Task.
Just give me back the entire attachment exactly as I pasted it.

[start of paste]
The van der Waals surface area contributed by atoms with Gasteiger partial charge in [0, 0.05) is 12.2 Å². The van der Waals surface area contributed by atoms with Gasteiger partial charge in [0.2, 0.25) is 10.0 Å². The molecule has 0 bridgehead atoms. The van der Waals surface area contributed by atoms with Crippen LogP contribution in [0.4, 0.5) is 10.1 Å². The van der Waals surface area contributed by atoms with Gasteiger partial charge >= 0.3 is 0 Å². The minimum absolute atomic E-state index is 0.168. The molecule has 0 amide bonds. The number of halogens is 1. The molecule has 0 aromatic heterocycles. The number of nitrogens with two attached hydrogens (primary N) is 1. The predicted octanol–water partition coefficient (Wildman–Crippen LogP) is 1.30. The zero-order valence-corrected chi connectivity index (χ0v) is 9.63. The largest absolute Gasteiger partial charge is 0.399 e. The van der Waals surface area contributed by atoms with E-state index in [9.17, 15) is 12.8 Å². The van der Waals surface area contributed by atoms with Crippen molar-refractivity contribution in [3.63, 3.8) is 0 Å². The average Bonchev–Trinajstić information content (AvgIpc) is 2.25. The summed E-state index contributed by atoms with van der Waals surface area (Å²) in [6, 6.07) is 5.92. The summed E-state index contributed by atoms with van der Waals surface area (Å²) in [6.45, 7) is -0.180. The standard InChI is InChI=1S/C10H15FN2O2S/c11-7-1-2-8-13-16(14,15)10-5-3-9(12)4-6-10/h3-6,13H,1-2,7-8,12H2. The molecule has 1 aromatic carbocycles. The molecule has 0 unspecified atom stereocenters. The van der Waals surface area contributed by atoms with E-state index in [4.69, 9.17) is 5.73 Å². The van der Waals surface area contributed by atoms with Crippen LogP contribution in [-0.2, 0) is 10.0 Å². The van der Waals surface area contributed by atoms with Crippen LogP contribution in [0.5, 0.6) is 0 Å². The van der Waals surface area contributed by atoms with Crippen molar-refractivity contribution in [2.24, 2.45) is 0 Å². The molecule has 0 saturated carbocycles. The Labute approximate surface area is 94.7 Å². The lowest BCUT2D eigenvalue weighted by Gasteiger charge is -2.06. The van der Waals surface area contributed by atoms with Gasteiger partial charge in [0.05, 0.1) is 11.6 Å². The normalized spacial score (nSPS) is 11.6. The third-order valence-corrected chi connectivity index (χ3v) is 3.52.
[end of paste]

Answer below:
The van der Waals surface area contributed by atoms with Gasteiger partial charge in [0, 0.05) is 12.2 Å². The van der Waals surface area contributed by atoms with Gasteiger partial charge in [0.2, 0.25) is 10.0 Å². The molecule has 0 bridgehead atoms. The van der Waals surface area contributed by atoms with Crippen LogP contribution in [0.4, 0.5) is 10.1 Å². The van der Waals surface area contributed by atoms with Gasteiger partial charge >= 0.3 is 0 Å². The minimum absolute atomic E-state index is 0.168. The molecule has 0 amide bonds. The number of halogens is 1. The molecule has 0 aromatic heterocycles. The number of nitrogens with two attached hydrogens (primary N) is 1. The predicted octanol–water partition coefficient (Wildman–Crippen LogP) is 1.30. The zero-order valence-corrected chi connectivity index (χ0v) is 9.63. The largest absolute Gasteiger partial charge is 0.399 e. The van der Waals surface area contributed by atoms with E-state index in [9.17, 15) is 12.8 Å². The van der Waals surface area contributed by atoms with Crippen molar-refractivity contribution in [3.63, 3.8) is 0 Å². The average Bonchev–Trinajstić information content (AvgIpc) is 2.25. The summed E-state index contributed by atoms with van der Waals surface area (Å²) in [6, 6.07) is 5.92. The summed E-state index contributed by atoms with van der Waals surface area (Å²) in [6.45, 7) is -0.180. The standard InChI is InChI=1S/C10H15FN2O2S/c11-7-1-2-8-13-16(14,15)10-5-3-9(12)4-6-10/h3-6,13H,1-2,7-8,12H2. The molecule has 1 aromatic carbocycles. The molecule has 0 unspecified atom stereocenters. The van der Waals surface area contributed by atoms with E-state index in [4.69, 9.17) is 5.73 Å². The van der Waals surface area contributed by atoms with Crippen LogP contribution in [-0.2, 0) is 10.0 Å². The van der Waals surface area contributed by atoms with Crippen LogP contribution in [0.5, 0.6) is 0 Å². The van der Waals surface area contributed by atoms with Crippen molar-refractivity contribution in [2.24, 2.45) is 0 Å². The molecule has 0 saturated carbocycles. The Labute approximate surface area is 94.7 Å². The lowest BCUT2D eigenvalue weighted by Gasteiger charge is -2.06. The van der Waals surface area contributed by atoms with Gasteiger partial charge in [0.05, 0.1) is 11.6 Å². The normalized spacial score (nSPS) is 11.6. The third-order valence-corrected chi connectivity index (χ3v) is 3.52.